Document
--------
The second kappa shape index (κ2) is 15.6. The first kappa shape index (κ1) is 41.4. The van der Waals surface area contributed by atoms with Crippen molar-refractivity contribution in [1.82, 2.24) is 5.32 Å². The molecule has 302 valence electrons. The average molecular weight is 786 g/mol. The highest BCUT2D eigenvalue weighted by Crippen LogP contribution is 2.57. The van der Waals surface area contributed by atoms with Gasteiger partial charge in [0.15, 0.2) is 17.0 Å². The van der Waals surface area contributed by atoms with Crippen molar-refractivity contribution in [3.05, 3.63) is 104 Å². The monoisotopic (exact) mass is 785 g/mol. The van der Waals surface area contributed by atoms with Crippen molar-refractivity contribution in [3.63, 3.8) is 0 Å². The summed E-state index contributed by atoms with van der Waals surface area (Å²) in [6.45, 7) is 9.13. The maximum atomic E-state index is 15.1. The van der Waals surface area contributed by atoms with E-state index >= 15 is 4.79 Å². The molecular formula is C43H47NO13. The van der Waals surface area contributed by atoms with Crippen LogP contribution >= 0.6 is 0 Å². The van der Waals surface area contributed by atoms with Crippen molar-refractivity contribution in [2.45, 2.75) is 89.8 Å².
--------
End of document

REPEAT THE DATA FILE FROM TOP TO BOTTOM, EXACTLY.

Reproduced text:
The second kappa shape index (κ2) is 15.6. The first kappa shape index (κ1) is 41.4. The van der Waals surface area contributed by atoms with Crippen molar-refractivity contribution in [1.82, 2.24) is 5.32 Å². The molecule has 302 valence electrons. The average molecular weight is 786 g/mol. The highest BCUT2D eigenvalue weighted by Crippen LogP contribution is 2.57. The van der Waals surface area contributed by atoms with Gasteiger partial charge in [0.15, 0.2) is 17.0 Å². The van der Waals surface area contributed by atoms with Crippen molar-refractivity contribution in [3.05, 3.63) is 104 Å². The monoisotopic (exact) mass is 785 g/mol. The van der Waals surface area contributed by atoms with Crippen molar-refractivity contribution in [3.63, 3.8) is 0 Å². The summed E-state index contributed by atoms with van der Waals surface area (Å²) in [6.45, 7) is 9.13. The maximum atomic E-state index is 15.1. The van der Waals surface area contributed by atoms with E-state index >= 15 is 4.79 Å². The molecular formula is C43H47NO13. The van der Waals surface area contributed by atoms with Crippen LogP contribution >= 0.6 is 0 Å². The van der Waals surface area contributed by atoms with Crippen molar-refractivity contribution in [2.45, 2.75) is 89.8 Å².